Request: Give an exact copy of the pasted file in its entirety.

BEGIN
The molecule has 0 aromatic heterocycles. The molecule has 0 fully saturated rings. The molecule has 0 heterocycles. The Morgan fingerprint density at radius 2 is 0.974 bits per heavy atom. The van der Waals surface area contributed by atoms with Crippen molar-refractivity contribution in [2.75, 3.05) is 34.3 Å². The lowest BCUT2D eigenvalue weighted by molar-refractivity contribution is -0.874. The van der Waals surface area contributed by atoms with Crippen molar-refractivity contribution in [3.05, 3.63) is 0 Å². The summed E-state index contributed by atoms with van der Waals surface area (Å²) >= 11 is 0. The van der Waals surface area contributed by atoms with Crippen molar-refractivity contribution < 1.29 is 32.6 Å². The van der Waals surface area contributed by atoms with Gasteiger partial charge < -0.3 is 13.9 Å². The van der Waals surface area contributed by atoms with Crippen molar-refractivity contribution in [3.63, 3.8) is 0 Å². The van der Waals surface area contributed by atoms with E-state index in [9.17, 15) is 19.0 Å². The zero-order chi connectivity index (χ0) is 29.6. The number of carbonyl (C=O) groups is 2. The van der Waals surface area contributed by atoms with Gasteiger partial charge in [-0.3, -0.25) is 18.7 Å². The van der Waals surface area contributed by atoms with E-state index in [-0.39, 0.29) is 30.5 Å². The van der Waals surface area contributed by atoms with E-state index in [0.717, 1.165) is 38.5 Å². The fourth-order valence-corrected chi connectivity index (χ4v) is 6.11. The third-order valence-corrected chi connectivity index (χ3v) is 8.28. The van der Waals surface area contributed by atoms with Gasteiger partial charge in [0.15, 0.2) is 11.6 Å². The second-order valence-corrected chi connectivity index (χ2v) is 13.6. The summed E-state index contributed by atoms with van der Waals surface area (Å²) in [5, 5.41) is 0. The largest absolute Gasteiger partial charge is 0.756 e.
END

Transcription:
The molecule has 0 aromatic heterocycles. The molecule has 0 fully saturated rings. The molecule has 0 heterocycles. The Morgan fingerprint density at radius 2 is 0.974 bits per heavy atom. The van der Waals surface area contributed by atoms with Crippen molar-refractivity contribution in [2.75, 3.05) is 34.3 Å². The lowest BCUT2D eigenvalue weighted by molar-refractivity contribution is -0.874. The van der Waals surface area contributed by atoms with Crippen molar-refractivity contribution in [3.05, 3.63) is 0 Å². The summed E-state index contributed by atoms with van der Waals surface area (Å²) >= 11 is 0. The van der Waals surface area contributed by atoms with Crippen molar-refractivity contribution < 1.29 is 32.6 Å². The van der Waals surface area contributed by atoms with Gasteiger partial charge < -0.3 is 13.9 Å². The van der Waals surface area contributed by atoms with Crippen molar-refractivity contribution in [3.63, 3.8) is 0 Å². The van der Waals surface area contributed by atoms with E-state index in [9.17, 15) is 19.0 Å². The zero-order chi connectivity index (χ0) is 29.6. The number of carbonyl (C=O) groups is 2. The van der Waals surface area contributed by atoms with Gasteiger partial charge in [-0.3, -0.25) is 18.7 Å². The van der Waals surface area contributed by atoms with E-state index in [-0.39, 0.29) is 30.5 Å². The van der Waals surface area contributed by atoms with E-state index in [0.717, 1.165) is 38.5 Å². The fourth-order valence-corrected chi connectivity index (χ4v) is 6.11. The third-order valence-corrected chi connectivity index (χ3v) is 8.28. The van der Waals surface area contributed by atoms with Gasteiger partial charge in [0.15, 0.2) is 11.6 Å². The second-order valence-corrected chi connectivity index (χ2v) is 13.6. The summed E-state index contributed by atoms with van der Waals surface area (Å²) in [5, 5.41) is 0. The largest absolute Gasteiger partial charge is 0.756 e.